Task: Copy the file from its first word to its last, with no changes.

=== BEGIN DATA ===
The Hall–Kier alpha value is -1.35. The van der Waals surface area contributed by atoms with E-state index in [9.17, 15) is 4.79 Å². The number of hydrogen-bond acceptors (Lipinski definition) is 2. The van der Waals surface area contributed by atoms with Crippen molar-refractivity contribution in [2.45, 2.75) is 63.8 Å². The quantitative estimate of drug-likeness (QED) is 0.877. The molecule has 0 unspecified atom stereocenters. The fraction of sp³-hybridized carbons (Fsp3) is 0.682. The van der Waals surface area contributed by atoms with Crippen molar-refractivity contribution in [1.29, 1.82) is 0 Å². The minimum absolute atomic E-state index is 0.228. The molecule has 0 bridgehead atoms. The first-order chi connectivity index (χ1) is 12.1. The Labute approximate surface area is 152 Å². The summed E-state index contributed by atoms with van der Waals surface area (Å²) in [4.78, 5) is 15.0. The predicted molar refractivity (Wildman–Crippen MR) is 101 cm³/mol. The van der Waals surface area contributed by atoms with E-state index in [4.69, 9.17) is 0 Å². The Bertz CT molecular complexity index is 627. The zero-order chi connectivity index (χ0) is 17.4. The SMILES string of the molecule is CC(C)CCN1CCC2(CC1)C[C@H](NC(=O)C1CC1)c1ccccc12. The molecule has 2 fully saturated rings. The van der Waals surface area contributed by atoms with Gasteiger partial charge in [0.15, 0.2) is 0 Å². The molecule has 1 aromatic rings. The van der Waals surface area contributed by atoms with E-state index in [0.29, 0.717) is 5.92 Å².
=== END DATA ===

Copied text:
The Hall–Kier alpha value is -1.35. The van der Waals surface area contributed by atoms with E-state index in [9.17, 15) is 4.79 Å². The number of hydrogen-bond acceptors (Lipinski definition) is 2. The van der Waals surface area contributed by atoms with Crippen molar-refractivity contribution in [2.45, 2.75) is 63.8 Å². The quantitative estimate of drug-likeness (QED) is 0.877. The molecule has 0 unspecified atom stereocenters. The fraction of sp³-hybridized carbons (Fsp3) is 0.682. The van der Waals surface area contributed by atoms with Crippen molar-refractivity contribution in [1.29, 1.82) is 0 Å². The minimum absolute atomic E-state index is 0.228. The molecule has 0 bridgehead atoms. The first-order chi connectivity index (χ1) is 12.1. The Labute approximate surface area is 152 Å². The summed E-state index contributed by atoms with van der Waals surface area (Å²) in [4.78, 5) is 15.0. The predicted molar refractivity (Wildman–Crippen MR) is 101 cm³/mol. The van der Waals surface area contributed by atoms with E-state index in [4.69, 9.17) is 0 Å². The Bertz CT molecular complexity index is 627. The zero-order chi connectivity index (χ0) is 17.4. The SMILES string of the molecule is CC(C)CCN1CCC2(CC1)C[C@H](NC(=O)C1CC1)c1ccccc12. The molecule has 2 fully saturated rings. The van der Waals surface area contributed by atoms with Gasteiger partial charge in [0.15, 0.2) is 0 Å². The molecule has 1 aromatic rings. The van der Waals surface area contributed by atoms with E-state index in [0.29, 0.717) is 5.92 Å².